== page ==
“I am trying to hire a CEO for my manufacturing business. If I give him equity, what should I do for my existing GMs?” One of my early-morning jogging partners shot this at me recently. Mine was a group of men, all in their early- to mid-forties. Many members of the walking (some ambling) group run their own businesses. Many a morning, we end up discussing the challenges someone in the group faces that week.
It surprises me to see that many firms lack a truly functional board of directors or, at the very least, an active board of advisors, though they have become reasonably successful. Each of these firms fulfils the mandatory requirements for the appropriate number of directors and periodic board meetings and minutes—often honoured more in the breach than in the observance. Ironically, this state is probably truest in entrepreneurial firms that would benefit the most in having such a functional board of directors or advisors.
Many entrepreneurial firms start off as proprietorships. They do so for a number of reasons, which range from the simplicity of the business to a founder feeling uncomfortable having partners or other equity owners. As the business grows, the more successful ones—even while staying private and closely held—end up having additional partners, external investors or employee shareholders. The ones that go public are beholden to a new set of statutory and practical rules of operations. However, proprietorships, partnerships and most limited companies are run far too long with little external help or advice, let alone oversight, that a well-constituted board of advisors or directors can provide.
Company Law and the law of the land recognise, empower and hold responsible the members of a company’s board of directors, to stringent legal and statutory criteria; for all intent and purposes, it doesn’t recognise any locus standi for a member of the board of advisors. For this very reason, people who don’t want to deal with the legal liabilities of being board members may be open to being a member of a company’s board of advisors.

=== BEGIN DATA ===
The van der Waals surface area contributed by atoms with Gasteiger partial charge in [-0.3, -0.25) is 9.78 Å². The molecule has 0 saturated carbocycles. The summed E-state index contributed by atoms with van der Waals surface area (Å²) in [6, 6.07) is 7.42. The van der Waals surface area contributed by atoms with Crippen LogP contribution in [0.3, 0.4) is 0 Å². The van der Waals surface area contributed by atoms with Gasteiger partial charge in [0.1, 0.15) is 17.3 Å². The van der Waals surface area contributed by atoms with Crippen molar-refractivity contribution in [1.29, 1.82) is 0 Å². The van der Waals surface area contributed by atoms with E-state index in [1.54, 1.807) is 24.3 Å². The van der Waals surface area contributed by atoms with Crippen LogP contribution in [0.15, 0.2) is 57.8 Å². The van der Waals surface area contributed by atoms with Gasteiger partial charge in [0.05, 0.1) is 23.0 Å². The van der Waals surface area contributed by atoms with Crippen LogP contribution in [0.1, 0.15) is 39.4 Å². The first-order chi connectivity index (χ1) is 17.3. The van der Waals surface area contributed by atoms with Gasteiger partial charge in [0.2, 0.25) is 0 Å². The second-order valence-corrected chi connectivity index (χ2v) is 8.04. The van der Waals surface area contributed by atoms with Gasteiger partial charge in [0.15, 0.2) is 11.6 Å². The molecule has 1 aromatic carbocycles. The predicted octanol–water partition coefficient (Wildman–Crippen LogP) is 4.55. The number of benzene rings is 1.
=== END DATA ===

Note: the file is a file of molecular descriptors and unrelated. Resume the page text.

The reason why am I so bullish on a board of directors or advisors is that I see a board playing the same role for a company that a good mentor would play for an individual. In other words, it acts as a sounding board, an experienced hand to guide through the shoals of business and someone to keep honesty intact.
In the case of my friend who wondered whether to give his CEO-candidate equity in the company; and if so, how to structure the vesting or earn-out of the equity, and how to handle equity to his current general managers, he sought help from us, his peers, as well as an HR consultant from the local management institute. Consultants can bring value with their external viewpoint, domain expertise and articulate the options available. But they do this with little context about the business.
On the other hand, a board member would have the larger context of a business, the history of the key staff and the challenges the business faces. So, when they bring their expertise of having seen and handled equity structuring in other companies and make recommendations, they do so within the specific context of your business.
Such a context may include constraints that one has, commitments one has already made, and contributions other long time employees have made. They may also understand the blind spots, prejudices and weaknesses, and be in a position to champion a course of action in a far more an effective manner than a consultant.
As business operational heads, most of us don’t think twice about seeking external expertise, like hiring an IT or a PR consultant or an intellectual property lawyer. We would be better off constituting an operational board of advisors, who can not only bring in such subject-matter experts, but can also provide a sustained, steadying hand over time to our businesses and ourselves as leaders.
This article first appeared in Outlook Business in August 2008.